The state party has five chapters; these are located in the Charlotte, Triad, and Triangle metropolitan areas and the Eastern and Western areas of the state.[30]

It is listed in The A to Z of the Green Movement, which was published in 2007.[31]

Background[edit]

The party ran a write-in campaign for former Georgia Congresswoman Cynthia McKinney for U.S. president in 2008. As only 158 votes for McKinney were reported,[32] the party questioned the counting of the votes and if all were counted.[33]

In 2016, the party came close to gaining statewide ballot access, closer than the other six new parties, but still fell short of getting the required amount of signatures.[34] The party, in collaboration with the Stein/Baraka presidential campaign, helped garner more write-in votes for Jill Stein than any presidential write-in candidate has ever received in North Carolina.[35]

Personnel[edit]

Former chair for the party was Doug Stuber.[36][37] In 2000, Stuber ran Ralph Nader's Green Party presidential campaign.[38] As of 2017, the co-chairs for the party were Tony Ndege and Jan Martell.[30]

North Dakota[edit]

The North Dakota Green Party[39] is a state-level political party in North Dakota. They are not affiliated with the Green Party of the US. Their nominated candidate for President in 2016 was Dr. Jill Stein.

Ohio[edit]

Oklahoma[edit]

Oregon[edit]

Pennsylvania[edit]

Rhode Island[edit]

The Green Party of Rhode Island (GPRI) is one of the oldest active Green parties in the United States. The party was founded on March 6, 1992, at a meeting of 40 activists from Rhode Island. In November 1996, GPRI was one of 12 founding parties in the Association of State Green Parties, renamed the Green Party of the United States in 2001. Several Rhode Island party leaders have served as officers of the national Green Party. The party's candidates run for municipal councils in several cities and towns, such as running for Mayor of Providence, the State Senate and the State House of Representatives, U.S. Congress, and for Lieutenant governor. The Green Party of Rhode Island has been involved in nationwide Green politics.

South Carolina[edit]

The South Carolina Green Party, also known as South Carolina's Progressive Reform Party according to its official website, is a ballot-qualified political party in the state of South Carolina. It is the state affiliate party of the Green Party of the United States.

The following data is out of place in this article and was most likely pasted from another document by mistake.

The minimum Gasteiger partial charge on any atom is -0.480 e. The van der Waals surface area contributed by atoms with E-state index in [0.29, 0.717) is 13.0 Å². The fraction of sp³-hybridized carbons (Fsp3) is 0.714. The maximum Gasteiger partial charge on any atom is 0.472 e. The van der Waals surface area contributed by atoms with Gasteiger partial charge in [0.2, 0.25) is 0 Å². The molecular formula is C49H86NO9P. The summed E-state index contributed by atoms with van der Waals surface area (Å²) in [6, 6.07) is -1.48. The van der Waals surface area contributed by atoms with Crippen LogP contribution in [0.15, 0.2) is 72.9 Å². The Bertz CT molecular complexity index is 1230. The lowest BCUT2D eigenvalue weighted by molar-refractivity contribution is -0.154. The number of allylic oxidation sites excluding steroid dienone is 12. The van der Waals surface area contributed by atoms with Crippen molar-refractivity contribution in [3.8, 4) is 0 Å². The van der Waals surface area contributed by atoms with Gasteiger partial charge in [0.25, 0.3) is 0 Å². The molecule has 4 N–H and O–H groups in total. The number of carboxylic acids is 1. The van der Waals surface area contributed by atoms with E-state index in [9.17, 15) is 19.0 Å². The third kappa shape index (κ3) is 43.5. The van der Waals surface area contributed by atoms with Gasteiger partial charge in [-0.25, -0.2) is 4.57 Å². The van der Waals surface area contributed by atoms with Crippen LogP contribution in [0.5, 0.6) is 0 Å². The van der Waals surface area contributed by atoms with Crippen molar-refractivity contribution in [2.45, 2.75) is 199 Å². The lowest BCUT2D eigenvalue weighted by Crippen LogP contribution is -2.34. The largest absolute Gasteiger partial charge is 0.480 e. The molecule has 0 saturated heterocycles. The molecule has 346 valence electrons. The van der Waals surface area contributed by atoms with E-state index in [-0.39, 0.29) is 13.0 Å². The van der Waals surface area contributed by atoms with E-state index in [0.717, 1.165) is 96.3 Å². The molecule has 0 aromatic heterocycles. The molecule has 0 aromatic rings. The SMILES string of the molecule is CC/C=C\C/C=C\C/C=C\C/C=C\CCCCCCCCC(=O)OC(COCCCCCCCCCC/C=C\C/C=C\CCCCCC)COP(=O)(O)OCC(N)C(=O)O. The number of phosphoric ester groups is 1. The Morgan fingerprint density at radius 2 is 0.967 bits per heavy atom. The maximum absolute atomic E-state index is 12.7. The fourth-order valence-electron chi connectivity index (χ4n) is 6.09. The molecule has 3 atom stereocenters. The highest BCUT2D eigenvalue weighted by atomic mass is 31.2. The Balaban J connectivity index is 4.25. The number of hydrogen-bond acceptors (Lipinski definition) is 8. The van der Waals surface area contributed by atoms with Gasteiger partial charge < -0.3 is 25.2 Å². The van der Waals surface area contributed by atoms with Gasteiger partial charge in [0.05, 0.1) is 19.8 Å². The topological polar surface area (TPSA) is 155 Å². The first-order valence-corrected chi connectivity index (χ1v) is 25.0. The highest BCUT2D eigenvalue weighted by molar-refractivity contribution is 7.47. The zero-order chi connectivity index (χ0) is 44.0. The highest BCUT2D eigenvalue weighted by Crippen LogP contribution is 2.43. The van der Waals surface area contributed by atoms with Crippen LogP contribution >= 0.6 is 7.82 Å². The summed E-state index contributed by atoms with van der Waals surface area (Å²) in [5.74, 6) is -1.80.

South Dakota[edit]

The South Dakota Green Party[40] is a state-level political party in South Dakota. They are not affiliated with the Green Party of the US.

Tennessee[edit]

The Green Party of Tennessee is a state-level political party in Tennessee, formed in 2001. It is a member of the Green Party of the United States.

Texas[edit]

Utah[edit]

The Green Party of Utah[41] is a state-level political party in Utah. They are not affiliated with the Green Party of the US. Their candidate for President in 2012 was Dr Jill Stein.[42]

External links[edit]

Vermont[edit]

(Not affiliated with the Green Party of the US)

Virginia[edit]

Green Party of Virginia[edit]

The Green Party of Virginia (GPVA) is a state-level political party in Virginia and the state affiliate of the Green Party of the United States.

The GPVA's focuses on environmental issues and promoting candidates for local elections. The party had its first candidates running for elections in 1993, and got its first successful candidates elected to office in 1997.[43]

Independent Greens of Virginia[edit]

The Independent Greens of Virginia, (also known as the Indy Greens), was the state affiliate of the Independence Party of America in the Commonwealth of Virginia. It became a state party around 2003 when a faction of the Arlington local chapter of the Green Party of Virginia (GPVA) split from the main party. As of 2011, it bills itself as a "fiscally conservative, socially responsible green party", with an emphasis on rail transportation and "more candidates".[44] In support of wider ballot participation, it endorses many independent candidates who are not affiliated with the party.

Washington[edit]

West Virginia[edit]

Wisconsin[edit]

Wyoming[edit]

The Wyoming Green Party[45] is a state-level political party in Wyoming. Their 2016 candidate for President was Dr. Jill Stein.[46][47] 2016 was also the first time the Green Party had a candidate for President on the ballot in Wyoming.[48]

US Territories[edit]

The Green Party of the United States Virgin Islands[49] is a territorial-level political party in the United States Virgin Islands.

External links[edit]

References[edit]

  1. ^ Taylor, Drew (November 6, 2016). "Alabama mirrors national trend with support for third parties". Tuscaloosa News. Retrieved 15 February 2017. 
  2. ^ "We're on the Ballot". Green Party of Alabama. Archived from the original on January 8, 2017. Retrieved January 8, 2017. 
  3. ^ Edgemon, Erin (October 1, 2016). "Jill Stein in Birmingham: A vote for Green Party isn't a vote for Trump". al.com. Retrieved 15 February 2017. 
  4. ^ Torres, Kristina; Aaron Gould Sheinin (August 16, 2016). "Green Party's Jill Stein nixed for Georgia's presidential ballot". The Atlanta Journal-Constitution. Retrieved January 8, 2017. 
  5. ^ Darnell, Tim (August 18, 2016). "Georgia Green Party Barred From State Ballot, Considering Lawsuit". patch.com. Retrieved 15 February 2017. 
  6. ^ Torres, Kristina (February 1, 2016). "Court upholds ruling for third-party presidential hopefuls in Georgia". The Atlanta Journal-Constitution. Retrieved 15 February 2017. 
  7. ^ Manski, Ben (May 5, 2003). "Green Party of the United States - National Committee Voting - Proposal Details". Green Party of the US. Archived from the original on January 8, 2017. Retrieved January 8, 2017.